Industry Groups, Florida Lawmakers Working to Keep Defense Jobs in Orlando

By Sandra I. Erwin
The F-35 Lightning II Full Mission Simulator

The simulation technology industry in Central Florida generates $6 billion a year in economic activity and employs 75,000 workers. 

The steady growth of military-focused simulation, training and gaming industries over the past five decades has been a good-news story for the state of Florida. The sector is fueled by Defense Department contracts overseen by 3,000 military officials and government employees based in the Orlando area. 

That success, though, has made the area the target of Pentagon budget cutters who want to move government workers from expensive commercial office space onto military bases elsewhere in the United States that are currently underused. Fears of losing those government jobs propelled an advocacy group called the Central Florida Partnership to work behind the scenes with state officials to secure funding to build an office park for defense workers.

The Florida legislature approved $42 million over three years for the office park, and the goal is to relocate 3,000 workers who currently occupy 200,000 square feet of leased commercial space, said Thomas Baptiste, a retired Air Force lieutenant general and president of the National Center for Simulation, based in Orlando. 

Baptiste said a shortage of government-owned office space has become a “critical vulnerability” for Orlando’s simulation industry because commercial leases are costly and the Defense Department could easily decide to relocate those workers. That would not only mean the loss of 3,000 government jobs but also the potential exodus of contractor firms that would follow their customers wherever they might go.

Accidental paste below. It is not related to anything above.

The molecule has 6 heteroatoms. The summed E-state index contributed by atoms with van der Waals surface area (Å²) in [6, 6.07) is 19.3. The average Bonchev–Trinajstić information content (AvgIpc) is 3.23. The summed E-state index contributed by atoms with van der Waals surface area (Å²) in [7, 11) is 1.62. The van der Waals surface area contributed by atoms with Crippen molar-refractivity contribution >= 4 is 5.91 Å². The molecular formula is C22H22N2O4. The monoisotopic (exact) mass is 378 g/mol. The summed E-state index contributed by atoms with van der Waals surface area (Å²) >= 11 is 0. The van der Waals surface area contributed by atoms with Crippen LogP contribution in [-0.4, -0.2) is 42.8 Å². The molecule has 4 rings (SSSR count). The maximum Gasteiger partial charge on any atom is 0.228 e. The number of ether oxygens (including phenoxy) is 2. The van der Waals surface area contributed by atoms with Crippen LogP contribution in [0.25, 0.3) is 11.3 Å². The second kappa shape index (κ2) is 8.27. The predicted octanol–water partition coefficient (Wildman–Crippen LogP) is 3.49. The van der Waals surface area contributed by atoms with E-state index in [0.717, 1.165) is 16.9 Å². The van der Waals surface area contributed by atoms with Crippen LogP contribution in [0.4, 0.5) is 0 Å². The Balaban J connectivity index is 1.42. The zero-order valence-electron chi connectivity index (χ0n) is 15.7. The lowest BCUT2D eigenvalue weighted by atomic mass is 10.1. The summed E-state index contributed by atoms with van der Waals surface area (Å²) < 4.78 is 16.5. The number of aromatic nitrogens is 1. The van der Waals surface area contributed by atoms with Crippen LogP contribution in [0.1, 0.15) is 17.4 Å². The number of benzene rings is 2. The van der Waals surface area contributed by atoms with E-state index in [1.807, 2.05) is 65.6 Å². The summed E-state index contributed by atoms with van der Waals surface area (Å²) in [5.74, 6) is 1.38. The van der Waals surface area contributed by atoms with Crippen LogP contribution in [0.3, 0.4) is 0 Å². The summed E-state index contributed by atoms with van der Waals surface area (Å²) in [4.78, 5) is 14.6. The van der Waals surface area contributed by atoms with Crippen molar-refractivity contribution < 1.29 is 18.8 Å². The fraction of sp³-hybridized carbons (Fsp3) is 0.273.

The state has chosen to preemptively build an office park and protect those jobs from upcoming rounds of base closures or realignments, Baptiste told National Defense. This would “mitigate the risk that they could be realigned, with or without BRAC, as a cost saving measure.”

Congress has made it known that it would block any Pentagon proposals to close military bases in the United States. But the Defense Department does not need BRAC authority to relocate workers as part of cost-cutting efforts. 

The core of the defense simulation and training workforce resides at the Naval Support Activity Orlando, which opened in 1988 as the home of the Naval Air Warfare Center Training Systems Division. NAWCTSD Orlando is the Navy’s epicenter for modeling, simulation, and training systems technologies. Over time, that operation expanded and today NSA Orlando hosts military training and simulation programs from across the armed services. One of the largest additions was the U.S. Army’s Program Executive Office for Simulation, Training, and Instrumentation.

Other organizations adjacent to NSA Orlando include the U.S. Marine Corps’ Program Manager for Training Systems; the U.S. Army Research, Development and Engineering Command’s SFC Paul Ray Smith Simulation & Training Technology Center; the Orlando office of the U.S. Air Force Agency for Modeling and Simulation; the U.S. Navy Human Performance Center Orlando; the United States Joint Forces Command’s Joint Development Integration Facility and Joint Training Integration and Evaluation Center, and the Joint Advanced Distributed Learning Co-Laboratory.